Factors influencing Environmental Integrity
The Scheider and La Hoz Theurer (2018) identified four (4) factors that influence environmental integrity under the Paris Agreement. These factors are:
- Accounting for international transfers.
- Quality of units.
- Ambition and scope of the mitigation target of the transferring country.
- Incentives and disincentives for future mitigation action.
Next, we will explore these factors in greater detail.
Accounting for international transfers
“Robust accounting of international transfers is a key prerequisite to ensure environmental integrity” (Schneider and La Hoz Theurer, 2018)
The goal is to avoid double counting of emission reductions and/or removals as this can distort the real impact of mitigation activities by country and in aggregate at the global level.
Double counting can occur by:
- Double issuance, when more than one unit is issued for the same unit of emission reduction.
- Double claiming, when a unit of emission reduction is counted towards fulfilling multiple mitigation targets, national and for other international mechanisms (i.e., CORSIA, ICAO).
- Double use, when the unit is used twice to achieve a mitigation target.
In addition, this requires finding a common ground for the NDCs as to be sure that we are trading in equivalent units.
An important solution to this issue is found through “Corresponding Adjustments”, like balancing “accounting entries” in a financial balance sheet. For example, the units are recognized for the country that acquires them, and those units are deducted from the transferring country.
Quality of Units
The units are considered to have quality “… if the underlying mechanism ensures that the issuance or transfer of one unit, expressed as 1 tCO2e, directly leads to an emission reduction of at least 1 tCO2e in the transferring country, compared to the situation in the absence of the mechanism.” (Schneider and La Hoz Theuerer 2018, 5)
The factors that influence units´quality depend on the market mechanism used:
- Under crediting mechanisms, the units must be “additional” and not over-estimated (i.e., robust accounting). Also, the units must represent “permanent” change without resulting in any adverse effects. Thus, “carbon credits are a trustworthy representation of real mitigation action” (WEF 2023). Further initiatives to safeguard the credibility of the market are being developed under the “Integrity Council for the Voluntary Carbon Market” (ICVCM) and the “Voluntary Carbon Market Integrity Initiative”; we will discuss these initiatives in greater detail later in this lesson.
- Under emission trading systems (ETS), the quality of allowances depends on an ETS cap level below “the emissions level that would occur in the absences of the trading system”, and the proper monitoring of emissions.
- Under direct bilateral government-to-government transfers, the quality of units depends on conditions like those found under crediting mechanisms and must be a result of verifiable mitigation activities.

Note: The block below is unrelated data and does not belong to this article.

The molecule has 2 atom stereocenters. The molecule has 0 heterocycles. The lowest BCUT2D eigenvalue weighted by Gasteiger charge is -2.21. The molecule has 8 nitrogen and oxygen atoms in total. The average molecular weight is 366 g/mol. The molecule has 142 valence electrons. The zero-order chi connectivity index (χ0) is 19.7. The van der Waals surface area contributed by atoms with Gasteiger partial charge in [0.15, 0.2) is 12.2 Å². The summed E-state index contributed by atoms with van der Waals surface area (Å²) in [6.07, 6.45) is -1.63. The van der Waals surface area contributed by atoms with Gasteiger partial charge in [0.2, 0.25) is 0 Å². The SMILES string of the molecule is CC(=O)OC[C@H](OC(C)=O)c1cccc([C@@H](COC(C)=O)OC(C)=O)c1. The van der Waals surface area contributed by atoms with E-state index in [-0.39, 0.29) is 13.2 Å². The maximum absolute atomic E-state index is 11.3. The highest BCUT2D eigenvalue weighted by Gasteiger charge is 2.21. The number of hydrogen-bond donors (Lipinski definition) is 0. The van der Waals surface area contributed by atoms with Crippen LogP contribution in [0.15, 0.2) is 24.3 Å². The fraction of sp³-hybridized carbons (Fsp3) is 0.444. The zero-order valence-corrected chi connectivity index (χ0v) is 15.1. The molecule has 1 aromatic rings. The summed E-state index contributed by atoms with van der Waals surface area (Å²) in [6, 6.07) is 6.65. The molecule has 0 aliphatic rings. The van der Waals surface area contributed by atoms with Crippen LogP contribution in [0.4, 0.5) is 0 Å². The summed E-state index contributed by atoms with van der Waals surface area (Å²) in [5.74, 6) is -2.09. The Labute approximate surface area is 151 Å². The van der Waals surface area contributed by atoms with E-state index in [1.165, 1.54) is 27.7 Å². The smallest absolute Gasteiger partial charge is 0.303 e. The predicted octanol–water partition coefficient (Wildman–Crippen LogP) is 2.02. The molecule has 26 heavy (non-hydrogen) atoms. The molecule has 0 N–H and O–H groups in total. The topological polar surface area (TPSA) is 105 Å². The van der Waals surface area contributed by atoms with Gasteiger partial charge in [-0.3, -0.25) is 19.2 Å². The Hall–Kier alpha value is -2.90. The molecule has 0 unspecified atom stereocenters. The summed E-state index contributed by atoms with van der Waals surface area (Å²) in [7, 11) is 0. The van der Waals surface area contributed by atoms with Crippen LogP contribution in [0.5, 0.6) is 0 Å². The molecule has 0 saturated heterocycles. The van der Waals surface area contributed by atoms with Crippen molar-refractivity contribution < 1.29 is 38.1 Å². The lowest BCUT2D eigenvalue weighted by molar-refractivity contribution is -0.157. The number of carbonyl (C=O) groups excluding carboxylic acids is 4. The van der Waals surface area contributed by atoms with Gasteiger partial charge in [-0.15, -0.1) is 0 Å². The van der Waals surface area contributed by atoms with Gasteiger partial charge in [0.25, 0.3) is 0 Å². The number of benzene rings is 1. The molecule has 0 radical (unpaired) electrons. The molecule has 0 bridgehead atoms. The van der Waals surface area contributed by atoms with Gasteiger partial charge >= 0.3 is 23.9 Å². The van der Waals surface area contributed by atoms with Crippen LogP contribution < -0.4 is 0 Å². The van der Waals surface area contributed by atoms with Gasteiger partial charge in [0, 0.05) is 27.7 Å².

Ambition and scope of the mitigation target of the transferring country
A key incentive to ensure unit quality resides in the ambition and scope of the mitigation target of the transferring country.
Under the Paris Agreement, countries determine the ambition and scope of their mitigation targets, including sectors of the economy they focus on, and the types of GHGs they aim at mitigating.
As a result, the NDC targets could determine indirectly the level of effort to meet the quality criteria of units. The easier to meet the targets, the lower incentive to ensure quality by engaging in projects with mitigation activities.
Incentives and disincentives for future mitigation action.
International carbon markets could lower the costs of achieving targets for acquiring countries; on the other hand, transferring countries may set lower ambitious targets in order to benefit from the trading without the pressure to meet their own targets.
In addition, there are other indirect ways in which the market could both incentivize or disincentivize the reduction of GHG emissions.
- Enhanced mitigation efforts via awareness brought on by capacity building.
- Favor short- and medium-term cost-effective mitigation measures. Avoid expensive technology lock-in.
- Meeting “additionality” requirements could discourage policy-makers from enacting carbon mitigation legislation.
For example, methane capture in landfills could…
- Incentivize the continuation of land-filling activities
- Disincentivize changes in waste management practices like composting and recycling
A spill-over effect from the unilateral enactment of climate change mitigation policies. This can translate into changes in trade relationships and the unintended shift or relocation of carbon emitting activities.
“[It] is defined as the increase in CO2 emissions outside the countries taking domestic mitigation action divided by the reduction in the emissions of these countries.” (IPCC AR4 2007)
You can read more in Lesson 5, Compliance Markets.